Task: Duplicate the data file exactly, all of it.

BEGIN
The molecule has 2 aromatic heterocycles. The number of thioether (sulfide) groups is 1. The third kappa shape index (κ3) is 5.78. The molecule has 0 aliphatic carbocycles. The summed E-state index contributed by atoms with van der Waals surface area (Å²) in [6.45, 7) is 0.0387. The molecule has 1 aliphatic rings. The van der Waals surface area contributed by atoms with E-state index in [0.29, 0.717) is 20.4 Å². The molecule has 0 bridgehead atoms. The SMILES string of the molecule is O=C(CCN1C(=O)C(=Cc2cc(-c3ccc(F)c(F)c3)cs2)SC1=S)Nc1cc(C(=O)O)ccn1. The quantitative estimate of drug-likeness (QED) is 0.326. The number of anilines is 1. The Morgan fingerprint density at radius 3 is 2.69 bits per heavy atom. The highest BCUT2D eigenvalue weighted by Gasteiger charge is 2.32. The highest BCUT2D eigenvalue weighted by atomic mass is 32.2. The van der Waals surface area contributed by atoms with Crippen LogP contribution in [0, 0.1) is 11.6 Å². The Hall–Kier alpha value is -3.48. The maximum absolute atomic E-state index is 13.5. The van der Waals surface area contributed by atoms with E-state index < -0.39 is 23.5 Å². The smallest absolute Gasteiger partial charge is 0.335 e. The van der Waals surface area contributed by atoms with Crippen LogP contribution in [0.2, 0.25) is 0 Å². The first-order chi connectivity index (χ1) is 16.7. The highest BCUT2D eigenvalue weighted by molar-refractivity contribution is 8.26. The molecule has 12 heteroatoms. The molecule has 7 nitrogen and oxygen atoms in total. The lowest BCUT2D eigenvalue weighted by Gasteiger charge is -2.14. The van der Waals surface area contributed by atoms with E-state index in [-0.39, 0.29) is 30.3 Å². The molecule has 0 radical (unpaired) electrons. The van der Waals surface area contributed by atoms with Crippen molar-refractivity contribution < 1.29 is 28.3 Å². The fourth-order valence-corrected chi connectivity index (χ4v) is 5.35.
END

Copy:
The molecule has 2 aromatic heterocycles. The number of thioether (sulfide) groups is 1. The third kappa shape index (κ3) is 5.78. The molecule has 0 aliphatic carbocycles. The summed E-state index contributed by atoms with van der Waals surface area (Å²) in [6.45, 7) is 0.0387. The molecule has 1 aliphatic rings. The van der Waals surface area contributed by atoms with E-state index in [0.29, 0.717) is 20.4 Å². The molecule has 0 bridgehead atoms. The SMILES string of the molecule is O=C(CCN1C(=O)C(=Cc2cc(-c3ccc(F)c(F)c3)cs2)SC1=S)Nc1cc(C(=O)O)ccn1. The quantitative estimate of drug-likeness (QED) is 0.326. The number of anilines is 1. The Morgan fingerprint density at radius 3 is 2.69 bits per heavy atom. The highest BCUT2D eigenvalue weighted by Gasteiger charge is 2.32. The highest BCUT2D eigenvalue weighted by atomic mass is 32.2. The van der Waals surface area contributed by atoms with Crippen LogP contribution in [0, 0.1) is 11.6 Å². The Hall–Kier alpha value is -3.48. The maximum absolute atomic E-state index is 13.5. The van der Waals surface area contributed by atoms with E-state index < -0.39 is 23.5 Å². The smallest absolute Gasteiger partial charge is 0.335 e. The van der Waals surface area contributed by atoms with Crippen LogP contribution in [0.2, 0.25) is 0 Å². The first-order chi connectivity index (χ1) is 16.7. The highest BCUT2D eigenvalue weighted by molar-refractivity contribution is 8.26. The molecule has 12 heteroatoms. The molecule has 7 nitrogen and oxygen atoms in total. The lowest BCUT2D eigenvalue weighted by Gasteiger charge is -2.14. The van der Waals surface area contributed by atoms with E-state index in [-0.39, 0.29) is 30.3 Å². The molecule has 0 radical (unpaired) electrons. The van der Waals surface area contributed by atoms with Crippen molar-refractivity contribution < 1.29 is 28.3 Å². The fourth-order valence-corrected chi connectivity index (χ4v) is 5.35.